Format

Send to

Choose Destination
Transl Res. 2017 Jan;179:168-182. doi: 10.1016/j.trsl.2016.07.004. Epub 2016 Jul 15.

Does the vaginal microbiota play a role in the development of cervical cancer?

Author information

1
Institute of Reproductive and Developmental Biology, Department of Surgery & Cancer, Faculty of Medicine, Imperial College, London, UK; Queen Charlotte's & Chelsea - Hammersmith Hospital, Imperial Healthcare NHS Trust, London, UK.
2
Institute of Reproductive and Developmental Biology, Department of Surgery & Cancer, Faculty of Medicine, Imperial College, London, UK.
3
Department of Pediatrics, University of California, Los Angeles. Electronic address: amoscicki@mednet.ucla.edu.

Abstract

Persistent infection with oncogenic human papillomavirus (HPV) is necessary but not sufficient for the development of cervical cancer. The factors promoting persistence as well those triggering carcinogenetic pathways are incompletely understood. Rapidly evolving evidence indicates that the vaginal microbiome (VM) may play a functional role (both protective and harmful) in the acquisition and persistence of HPV, and subsequent development of cervical cancer. The first studies examining the VM and the presence of an HPV infection using next-generation sequencing techniques identified higher microbial diversity in HPV-positive as opposed to HPV-negative women. Furthermore, there appears to be a temporal relationship between the VM and HPV infection in that specific community state types may be correlated with a higher chance of progression or regression of the infection. Studies describing the VM in women with preinvasive disease (squamous intraepithelial neoplasia [SIL]) consistently demonstrate a dysbiosis in women with the more severe disease. Although it is plausible that the composition of the VM may influence the host's innate immune response, susceptibility to infection, and the development of cervical disease, the studies to date do not prove causality. Future studies should explore the causal link between the VM and the clinical outcome in longitudinal samples from existing biobanks.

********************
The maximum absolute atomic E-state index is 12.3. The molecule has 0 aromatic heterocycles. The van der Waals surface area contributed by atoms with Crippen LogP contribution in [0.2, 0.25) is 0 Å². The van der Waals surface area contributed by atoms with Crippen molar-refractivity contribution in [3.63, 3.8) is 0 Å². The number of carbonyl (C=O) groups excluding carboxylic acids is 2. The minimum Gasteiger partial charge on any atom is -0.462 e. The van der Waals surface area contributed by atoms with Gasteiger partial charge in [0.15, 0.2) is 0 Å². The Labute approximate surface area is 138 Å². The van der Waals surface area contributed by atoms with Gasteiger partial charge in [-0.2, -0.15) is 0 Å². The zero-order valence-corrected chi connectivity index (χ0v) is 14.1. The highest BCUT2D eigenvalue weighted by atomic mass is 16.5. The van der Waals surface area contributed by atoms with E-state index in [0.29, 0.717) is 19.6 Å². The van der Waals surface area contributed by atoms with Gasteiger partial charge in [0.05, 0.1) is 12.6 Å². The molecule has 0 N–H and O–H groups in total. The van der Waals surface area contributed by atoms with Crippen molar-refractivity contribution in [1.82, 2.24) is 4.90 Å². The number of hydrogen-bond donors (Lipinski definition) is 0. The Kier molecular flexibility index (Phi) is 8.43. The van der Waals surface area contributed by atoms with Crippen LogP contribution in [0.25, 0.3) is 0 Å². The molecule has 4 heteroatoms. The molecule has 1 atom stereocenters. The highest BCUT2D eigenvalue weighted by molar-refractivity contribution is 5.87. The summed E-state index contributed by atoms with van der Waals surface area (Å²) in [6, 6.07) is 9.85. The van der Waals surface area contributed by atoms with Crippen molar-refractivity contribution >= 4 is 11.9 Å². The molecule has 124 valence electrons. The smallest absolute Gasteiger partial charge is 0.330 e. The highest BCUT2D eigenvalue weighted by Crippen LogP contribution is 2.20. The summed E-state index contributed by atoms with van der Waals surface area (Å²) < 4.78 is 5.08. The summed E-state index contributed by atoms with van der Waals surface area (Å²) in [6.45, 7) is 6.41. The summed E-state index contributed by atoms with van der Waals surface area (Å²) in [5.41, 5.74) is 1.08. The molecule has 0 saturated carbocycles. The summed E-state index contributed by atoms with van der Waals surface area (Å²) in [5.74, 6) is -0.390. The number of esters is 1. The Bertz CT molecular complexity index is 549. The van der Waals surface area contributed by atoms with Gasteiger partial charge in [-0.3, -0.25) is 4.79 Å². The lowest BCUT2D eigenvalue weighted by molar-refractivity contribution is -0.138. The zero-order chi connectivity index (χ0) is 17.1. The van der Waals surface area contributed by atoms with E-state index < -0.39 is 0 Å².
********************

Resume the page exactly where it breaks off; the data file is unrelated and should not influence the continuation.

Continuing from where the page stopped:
PMID:
27477083
PMCID:
PMC5164950
DOI:
10.1016/j.trsl.2016.07.004
[Indexed for MEDLINE]
Free PMC Article

Supplemental Content

Full text links

Icon for Elsevier Science Icon for PubMed Central
Loading ...
Support Center